In what may be a resurgence of an outdated and wasteful custom, people in fishing towns are launching dynamite into the water — to catch fish.
As The Guardian reports, this method known as "blast fishing" is illegal in most parts of the world, including the waters around the island country of Sri Lanka, where an uptick in this harmful practice is devastating local communities.
"Everything within a 100-meter radius of the blast is destroyed – coral reefs, marine plants and animals," Wilson Perera, a fisher and supplier from the Sri Lankan village of Salpayaru, told the newspaper. Waters that once were full of life have been decimated, the fisherman said, by this reckless exercise.
People throw small explosives like gelignite, which consists of nitroglycerine and nitrocellulose gel in a wood pulp stick, or water-gel sticks, into the water and wait for the dead fish to rise to the surface, where they can be captured with nets.
It's as brutish as it is simple, and as Perera explained, this method's appeal lies in its simplicity and ease given that it only requires two or three people as opposed to the 25 or so needed for a proper fishing crew.
While there are short-term benefits for blast fishers — including that the yield can be up to 2,200 pounds of fish in a single go, versus the 50 or 60 one gets from traditional methods — its long-term implications are numerous. Blast fishing not only destroys marine flora, as the report explains, it can also affect the generation of fish, leading to shortages that are affecting the livelihoods of fishers in Salpayaru and other areas that mainly rely on fishing.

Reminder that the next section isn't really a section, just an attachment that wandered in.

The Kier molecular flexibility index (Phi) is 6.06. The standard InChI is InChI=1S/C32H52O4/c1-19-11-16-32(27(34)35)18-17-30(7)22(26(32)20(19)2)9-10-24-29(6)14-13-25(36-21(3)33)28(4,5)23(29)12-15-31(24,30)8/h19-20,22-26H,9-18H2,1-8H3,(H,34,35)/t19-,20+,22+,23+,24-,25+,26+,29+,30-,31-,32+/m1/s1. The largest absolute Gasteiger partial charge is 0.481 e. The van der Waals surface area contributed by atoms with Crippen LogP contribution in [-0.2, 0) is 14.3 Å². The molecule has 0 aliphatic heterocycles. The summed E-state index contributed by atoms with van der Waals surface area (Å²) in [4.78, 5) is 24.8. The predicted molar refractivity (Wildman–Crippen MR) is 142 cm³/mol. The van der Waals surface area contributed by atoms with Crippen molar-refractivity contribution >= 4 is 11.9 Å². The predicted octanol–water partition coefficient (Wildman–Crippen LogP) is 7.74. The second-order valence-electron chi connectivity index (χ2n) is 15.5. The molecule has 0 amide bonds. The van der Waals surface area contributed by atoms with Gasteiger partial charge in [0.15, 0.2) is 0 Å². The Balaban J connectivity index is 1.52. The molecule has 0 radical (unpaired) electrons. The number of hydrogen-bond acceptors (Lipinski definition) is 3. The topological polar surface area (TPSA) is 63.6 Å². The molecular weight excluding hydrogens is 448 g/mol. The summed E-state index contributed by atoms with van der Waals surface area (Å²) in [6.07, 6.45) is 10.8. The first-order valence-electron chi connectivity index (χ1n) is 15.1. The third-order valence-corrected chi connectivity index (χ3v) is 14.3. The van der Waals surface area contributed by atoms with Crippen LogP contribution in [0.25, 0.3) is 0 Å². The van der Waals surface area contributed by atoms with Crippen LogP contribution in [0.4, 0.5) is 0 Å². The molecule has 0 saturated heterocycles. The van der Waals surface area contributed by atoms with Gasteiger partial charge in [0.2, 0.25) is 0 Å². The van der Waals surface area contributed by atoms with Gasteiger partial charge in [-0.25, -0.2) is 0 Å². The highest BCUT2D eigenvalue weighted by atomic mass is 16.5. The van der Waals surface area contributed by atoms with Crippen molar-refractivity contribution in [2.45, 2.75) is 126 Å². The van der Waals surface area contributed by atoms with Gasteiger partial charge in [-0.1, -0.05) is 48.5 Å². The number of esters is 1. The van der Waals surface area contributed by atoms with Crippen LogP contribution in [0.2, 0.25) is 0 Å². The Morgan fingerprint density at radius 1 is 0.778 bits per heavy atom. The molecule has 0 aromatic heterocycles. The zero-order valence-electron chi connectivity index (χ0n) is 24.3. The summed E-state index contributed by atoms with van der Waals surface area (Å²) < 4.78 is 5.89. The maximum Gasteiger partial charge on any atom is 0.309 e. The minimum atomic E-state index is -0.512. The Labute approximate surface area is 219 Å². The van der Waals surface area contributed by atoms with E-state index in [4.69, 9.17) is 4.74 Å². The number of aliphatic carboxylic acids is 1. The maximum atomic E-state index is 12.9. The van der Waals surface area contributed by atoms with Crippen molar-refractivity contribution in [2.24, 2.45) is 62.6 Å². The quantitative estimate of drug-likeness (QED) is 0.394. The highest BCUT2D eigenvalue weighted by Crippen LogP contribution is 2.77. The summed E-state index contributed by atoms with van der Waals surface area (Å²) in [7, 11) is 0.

"An entire generation [of fishers] will be destitute [because of blast fishing]," Perera said.
While governments like Sri Lankas have successfully seized explosives near beaches that were likely going to be used for blast fishing, many more slip through the cracks. As government officials told The Guardian, monitoring the seas surrounding Sri Lanka is a difficult task.
"The navy is stationed in limited areas and when we inform of an incident they are deployed to the relevant areas," Susantha Kahawatta, the head of the country's fisheries department, told the newspaper.
While it's by no means a new phenomenon — a 1903 short story by the American writer Frank Norris called "The Passing of Cock-Eye Blacklock" focuses on similar blast fishing enforcement difficulties off the coast of California — there has been an observed increase in the practice in recent years. As a 2021 meta-analysis notes, "blasting is widespread, misreported, and ongoing," and is both the cause and the effect of complex socioeconomic issues in the areas where it appears to be growing.
Overall, this pernicious practice is incredibly harmful to the environments and livelihoods of the regions where people undertake it. But like so many other destructive acts, people will keep doing it as long as they can get away with it.
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